Head of Public Health Services Dr Sharon Alroy Preis announced during a press briefing with Health Ministry Nitzan Horowitz and Health Ministry Director-General Prof Nachman Ash that the above-mentioned countries will be labelled as red countries and placed under a travel ban, reported The Jerusalem Post.
Israelis cannot travel to red countries unless they obtain special permission and when they come back they must quarantine for at least one week regardless of their immunization status.
Currently, some 50 African countries are on the list. The new nations are expected to be added to the group in about 72 hours.
During the cabinet's weekly meeting, Prime Minister Naftali Bennett said that Israel's goal is to delay the penetration of Omicron.
"Two weeks ago, when we decided to tighten restrictions to enter the country following what was then a new coronavirus mutation, some said we were exaggerating -- and now everyone understands we were not," Bennett said while opening the cabinet's weekly meeting.
"We already know that Omicron has arrived and is in Israel, but at the moment, following our measures, the numbers are still relatively small," the prime minister noted, adding that strictly monitoring Ben Gurion and the borders is crucial to prevent the cases from skyrocketing.
Earlier in the day, the cabinet approved extending for ten days the travel restrictions approved at the end of last month to prevent the new Omicron variant. The measures were due to expire on Sunday night. Horowitz called the move a "difficult but necessary step", asking the public to avoid unnecessary trips, reported The Jerusalem Post.
Israel will therefore remain closed to all foreign nationals with very limited exceptions and Israelis returning from all countries will continue to be required to quarantine for a minimum of three days if they are vaccinated and of seven if they are not. All are required to take a second PCR test after the one upon landing at the end of the quarantine period, reported The Jerusalem Post.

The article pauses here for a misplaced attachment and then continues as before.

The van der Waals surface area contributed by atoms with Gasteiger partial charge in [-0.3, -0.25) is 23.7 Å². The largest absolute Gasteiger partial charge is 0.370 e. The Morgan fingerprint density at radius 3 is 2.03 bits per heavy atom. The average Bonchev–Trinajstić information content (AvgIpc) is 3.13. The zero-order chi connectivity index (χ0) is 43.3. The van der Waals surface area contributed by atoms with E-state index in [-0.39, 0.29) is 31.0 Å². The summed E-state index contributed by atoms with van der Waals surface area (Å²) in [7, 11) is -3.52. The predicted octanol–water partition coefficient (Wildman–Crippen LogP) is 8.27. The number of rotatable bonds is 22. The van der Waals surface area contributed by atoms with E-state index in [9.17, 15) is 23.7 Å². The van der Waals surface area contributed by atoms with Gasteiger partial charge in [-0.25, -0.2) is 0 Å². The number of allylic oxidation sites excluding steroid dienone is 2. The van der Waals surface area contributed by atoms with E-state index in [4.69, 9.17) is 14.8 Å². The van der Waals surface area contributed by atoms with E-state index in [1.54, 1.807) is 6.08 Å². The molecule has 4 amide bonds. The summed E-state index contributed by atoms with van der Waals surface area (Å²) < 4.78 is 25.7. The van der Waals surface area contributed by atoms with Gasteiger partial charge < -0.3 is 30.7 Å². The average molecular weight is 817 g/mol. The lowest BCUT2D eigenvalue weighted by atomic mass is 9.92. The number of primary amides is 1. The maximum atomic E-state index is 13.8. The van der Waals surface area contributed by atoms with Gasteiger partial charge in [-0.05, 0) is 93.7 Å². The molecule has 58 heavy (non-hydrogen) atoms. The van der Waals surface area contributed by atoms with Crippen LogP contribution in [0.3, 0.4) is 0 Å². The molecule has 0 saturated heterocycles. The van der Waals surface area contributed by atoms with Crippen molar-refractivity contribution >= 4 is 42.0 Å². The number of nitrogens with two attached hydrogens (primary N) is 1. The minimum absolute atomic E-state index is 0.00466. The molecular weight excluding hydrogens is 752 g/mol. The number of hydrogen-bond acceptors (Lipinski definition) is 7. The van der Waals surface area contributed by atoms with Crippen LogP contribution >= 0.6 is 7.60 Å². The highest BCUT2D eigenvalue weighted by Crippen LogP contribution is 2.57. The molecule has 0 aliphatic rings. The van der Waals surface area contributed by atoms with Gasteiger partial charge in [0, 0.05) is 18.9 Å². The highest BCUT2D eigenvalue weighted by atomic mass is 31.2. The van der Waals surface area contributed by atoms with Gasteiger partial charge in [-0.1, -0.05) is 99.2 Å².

The officials said that more countries might be added to the list of red nations in the upcoming days.
As of Saturday night, 55 Omicron carriers had been identified in the country, 20 more than Friday. Thirty-six of them had recently come back from abroad and 42 were considered protected from the virus (vaccinated or recovered), reported The Jerusalem Post.
For the past few weeks, morbidity in the country has been moderately on the rise - although the rise in cases is caused by the Delta variant and not by Omicron. No COVID deaths were reported in Israel in five days.
The authorities are also examining extending the Green Pass system to malls - the system only grants access to certain venues and activities to people vaccinated, recovered or who underwent a corona test, reported The Jerusalem Post.
Over one million eligible Israelis still need to receive the booster shot. The Health Ministry is considering shortening the interval between the first two shots and the third from six to three months, to get more individuals protected.
In addition, Ash confirmed that the ministry is checking the protection offered by the third shot, if there is a decrease and when it could be necessary to give the fourth shot, especially to people in high-risk groups, such as individuals over 60.
All the officials also called on all Israeli parents to vaccinate their children.
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